She is stunning. Leaned against the wall outside the hotel. Jeans, jean jacket and designer Chuck Taylors. No heels. Flats.
Long brown hair under a baseball cap. No makeup but eyeliner. Green eyes. Say something. Might as well. We're just sitting here waiting for the shuttle.
Shirley is from Belfast and sounds like it. She works for a label called Small Town America. She's been here a week and leaves tomorrow at the crack of dawn. Headed in to town to fulfill one last commitment.
We talk about music and about Northern Ireland. I want to take Shirley to the Mean Jeans and get fucking twisted on magic. "Let's Pogo Before You Go Go." But I know better than to ask. The timing just ain't right.
In the middle of 6th we say a goodbye. Poof. She's gone. An apparition. An idea? A real person? I fill in the blanks and imagine a perfect woman.
Get going though. Wasn't to be. Go to church.
FULL TEXT AND PHOTOGRAPHS AFTER THE JUMP - The Lumineers, Mean Jeans, Jimmy Cliff & More
Up to St. David's. The Lumineers. Jon Pareles wrote about them yesterday and he's usually right. Heartfelt, thumping, juggy but blooming American folk. Crowd on a string. Singalong gets a ravishing response.
The velvet voiced Wesley Schultz steps down from the pulpit and into the audience. Strolling down the aisles he is preaching. A sermon about Lumineers' second SXSW, their optimism, his father and playing in church. It is their last show of a cannonball run.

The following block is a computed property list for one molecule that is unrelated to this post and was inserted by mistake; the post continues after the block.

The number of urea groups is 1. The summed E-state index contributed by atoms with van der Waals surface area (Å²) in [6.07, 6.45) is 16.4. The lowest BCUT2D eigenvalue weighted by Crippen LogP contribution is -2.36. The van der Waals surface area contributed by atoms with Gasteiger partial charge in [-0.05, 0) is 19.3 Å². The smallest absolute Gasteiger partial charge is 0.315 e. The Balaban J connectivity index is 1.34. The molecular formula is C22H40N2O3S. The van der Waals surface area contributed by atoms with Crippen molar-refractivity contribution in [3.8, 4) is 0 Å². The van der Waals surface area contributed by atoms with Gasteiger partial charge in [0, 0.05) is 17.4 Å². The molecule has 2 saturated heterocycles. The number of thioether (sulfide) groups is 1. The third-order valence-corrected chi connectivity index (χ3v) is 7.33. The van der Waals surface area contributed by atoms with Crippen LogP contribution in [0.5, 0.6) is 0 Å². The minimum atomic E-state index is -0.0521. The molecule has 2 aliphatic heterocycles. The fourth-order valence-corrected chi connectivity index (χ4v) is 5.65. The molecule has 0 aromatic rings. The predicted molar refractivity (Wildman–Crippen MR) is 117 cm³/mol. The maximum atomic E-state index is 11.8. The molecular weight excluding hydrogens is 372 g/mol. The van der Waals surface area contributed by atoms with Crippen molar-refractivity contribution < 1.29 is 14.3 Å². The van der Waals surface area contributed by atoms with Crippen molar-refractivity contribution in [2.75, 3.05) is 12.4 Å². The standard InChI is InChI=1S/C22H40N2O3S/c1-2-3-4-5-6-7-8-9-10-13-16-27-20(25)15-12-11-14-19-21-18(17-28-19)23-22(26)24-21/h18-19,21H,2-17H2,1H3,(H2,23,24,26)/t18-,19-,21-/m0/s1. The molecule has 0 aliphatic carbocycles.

From the back of the church he begins to strum. Drums and cello echo in from their perches in separate corners. He steps up on empty pew and begins to sing.
A gripping performance indeed. Although there are moments I find too kitschy, traditional, or blunt, there is no doubt: The Lumineers are destined to be fucking huge.
OK then. A fine start. On to the next. The Music Editor tells me Turf War are worth seeing. Calamitous, dirty, sunshine rock.
The location is no good. A walk away from The Shit. Fuck it. Just go. Nip at the water bottle full of Monopolowa.
Jesus, is it St. Patrick's Day?
My God, it must be. Green everywhere. All kinds of lousy corporate riff raff. Strip mall, suburb, ADHD junkies. Driving drunk for a night on the town. Tents erected. Awful music, supposedly Irish. Beer garden. Baseball caps, steroids and man tits. Taco Bell. Banana Republic and Guinness. Spray tans, fake tits and green beads. Every one totally oblivious to the World Class party and music festival six blocks west. Accelerate and jackknife on through.
Holy Shit, is that Lil' Wayne?
Up on the second story rooftop. Kinda looks like him. Hard to tell. Sounds like him too. But could it be? The venue looks too small. But who knows? Might as well take a look. Surprise me. After all, I did see him play last week in a mall in Hollywood.
Through the crowded bar, up two flights of stairs and No. Goddamnit. Not again.
Jog up to Turf War to find dudes loading amps into a car out front. They're sweaty. In the afterglow. Fuck!
The door girl offers me a drink ticket, trying to get me to stay in this beat corner of downtown. I take it, order a shot of Makers and move on.
Hoof it back to The Shit. Despite another round of bumbling, wasted and unfulfilled effort, I'm ecstatic. Gulps from the water bottle. Mean Jeans are next.
It doesn't matter that I saw 'em yesterday. I don't care what other bands might be playing. They're that fucking good. That fucking fun. Top of the world pop. Lifers. Fucking brilliant.
They've just started. Place is packed and the pit is pulsing. As everywhere the Jeans, from Portland to LA and beyond, the whole crowd shouts along. The choruses of almost every song and sometimes the verses. Unabashed Anthems. Few can write 'em as tight as this. They might be Bill & Ted, but the Jeans have hit a collective nerve.